April 23, 2015 / 5:30 AM / 4 years ago

UPDATE 2-Hyundai may boost SUV capacity in US, China after profit dips

* Q1 net profit 1.9 trln won vs consensus 1.7 trln won

* Operating profit 1.59 trln won, down 18 pct

* Says actively considering adding U.S. capacity

* Says no retreat in Russia, aiming for bigger market share (Adds executive comments, earnings details)

By Hyunjoo Jin

SEOUL, April 23 (Reuters) - South Korea’s Hyundai Motor may boost production of sport utility vehicles in the United States and China after reporting profits fell again, squeezed by the cost of promotions to bolster car sales and unfavourable foreign exchange trends.

Hyundai, which together with affiliate Kia Motors ranks fifth in global sales, said net profit eased 1 percent to 1.91 trillion won ($1.77 billion) in the January-March period from 1.93 trillion won a year earlier. The decline was its fifth quarterly profit drop in a row.

While rivals cash in on the sport utility vehicle (SUV) boom, spurred in part by cheaper fuel, Hyundai has grappled with a lack of production capacity and absence of new models in the segment.

The firm said it expects earnings to improve in the current quarter, fuelled by overseas rollouts of the latest version of its Tucson SUV.

“We were not able to cope with the market demand because of SUV capacity constraints, which have impacted our earnings,” President Lee Won-hee said on a conference call.

Hyundai is “actively” considering boosting production capacity in the United States, as well as China, to keep up with market growth, Lee said.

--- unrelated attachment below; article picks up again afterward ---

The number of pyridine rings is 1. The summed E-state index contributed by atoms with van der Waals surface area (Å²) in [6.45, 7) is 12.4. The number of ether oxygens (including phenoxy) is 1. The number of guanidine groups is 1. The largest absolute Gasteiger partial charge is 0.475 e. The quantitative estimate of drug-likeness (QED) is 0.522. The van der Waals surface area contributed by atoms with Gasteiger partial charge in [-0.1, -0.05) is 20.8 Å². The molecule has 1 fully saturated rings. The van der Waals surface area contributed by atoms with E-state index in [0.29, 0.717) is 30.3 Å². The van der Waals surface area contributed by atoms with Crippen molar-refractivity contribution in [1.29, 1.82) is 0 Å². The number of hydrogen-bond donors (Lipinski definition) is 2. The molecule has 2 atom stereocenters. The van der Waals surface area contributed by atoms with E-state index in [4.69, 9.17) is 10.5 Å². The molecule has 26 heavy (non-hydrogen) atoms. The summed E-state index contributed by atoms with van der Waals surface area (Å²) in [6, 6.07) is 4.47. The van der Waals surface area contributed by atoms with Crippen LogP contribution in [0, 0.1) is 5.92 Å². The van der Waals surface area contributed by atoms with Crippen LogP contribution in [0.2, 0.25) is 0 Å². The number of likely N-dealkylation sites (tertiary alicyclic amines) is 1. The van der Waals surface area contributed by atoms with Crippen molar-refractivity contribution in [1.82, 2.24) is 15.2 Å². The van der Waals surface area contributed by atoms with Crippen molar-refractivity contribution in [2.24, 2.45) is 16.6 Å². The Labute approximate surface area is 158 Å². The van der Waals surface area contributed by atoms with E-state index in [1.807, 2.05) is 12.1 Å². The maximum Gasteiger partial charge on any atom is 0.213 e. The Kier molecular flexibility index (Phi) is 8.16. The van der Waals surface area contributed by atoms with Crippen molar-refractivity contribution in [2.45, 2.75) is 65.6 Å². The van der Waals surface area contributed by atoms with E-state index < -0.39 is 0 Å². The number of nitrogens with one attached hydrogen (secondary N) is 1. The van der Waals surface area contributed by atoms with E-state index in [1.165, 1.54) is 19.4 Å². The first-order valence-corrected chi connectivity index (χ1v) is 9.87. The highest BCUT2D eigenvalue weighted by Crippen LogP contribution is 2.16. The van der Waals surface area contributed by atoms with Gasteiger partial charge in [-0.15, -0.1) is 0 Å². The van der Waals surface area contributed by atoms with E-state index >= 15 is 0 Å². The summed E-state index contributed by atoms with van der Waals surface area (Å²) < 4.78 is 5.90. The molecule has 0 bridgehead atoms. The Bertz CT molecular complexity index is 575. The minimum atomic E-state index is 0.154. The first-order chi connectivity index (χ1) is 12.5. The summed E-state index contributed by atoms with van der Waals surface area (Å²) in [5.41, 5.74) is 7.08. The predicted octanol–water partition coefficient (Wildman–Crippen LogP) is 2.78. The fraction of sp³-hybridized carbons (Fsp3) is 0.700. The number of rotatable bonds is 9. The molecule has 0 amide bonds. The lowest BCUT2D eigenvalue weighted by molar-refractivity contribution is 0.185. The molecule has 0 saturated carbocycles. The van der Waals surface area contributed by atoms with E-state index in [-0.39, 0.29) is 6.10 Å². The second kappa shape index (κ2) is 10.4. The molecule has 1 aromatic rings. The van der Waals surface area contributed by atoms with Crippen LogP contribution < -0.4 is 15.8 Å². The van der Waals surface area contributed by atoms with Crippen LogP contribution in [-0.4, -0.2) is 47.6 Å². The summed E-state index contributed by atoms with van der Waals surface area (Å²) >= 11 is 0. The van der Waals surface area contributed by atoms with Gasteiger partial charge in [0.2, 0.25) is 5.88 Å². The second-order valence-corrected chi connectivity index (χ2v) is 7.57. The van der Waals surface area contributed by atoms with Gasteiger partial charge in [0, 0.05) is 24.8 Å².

He said the company is also “cautiously” considering entering the pick-up truck market, a segment dominated by U.S and Japanese rivals.

Hyundai and Kia raised their 2014 vehicle sales targets late last year even as demand for their mainstay sedans stalled. Hyundai was forced to boost sales promotion incentives by nearly 30 percent in the U.S. market, to an average $2,200 per vehicle, in order to clear inventory during the quarter.

At the same time, the South Korean won strengthened against currencies in Russia, Brazil and Europe, eroding overseas earnings. More than 85 percent of Hyundai’s vehicle sales are booked outside its home turf.

To ease the impact of weaker emerging market currencies, Hyundai has raised vehicle prices in Russia and Brazil, and increased the portion of exports from plants there as well as local parts sourcing.

Lee said Hyundai won’t freeze production in Russia. Instead, the firm’s goal is to boost market share and emerge as a winner when the rouble stabilises.

Lee reaffirmed that Hyundai is actively considering whether to pay an interim dividend as part of efforts to continuously raise dividend payouts.

Its shares ended up 3.2 percent after the earnings announcement, while the broader index was 1.4 percent higher.

$1 = 1,081.9000 won Additional reporting by Sohee Kim; Editing by Stephen Coates, Kenneth Maxwell and Tony Munroe

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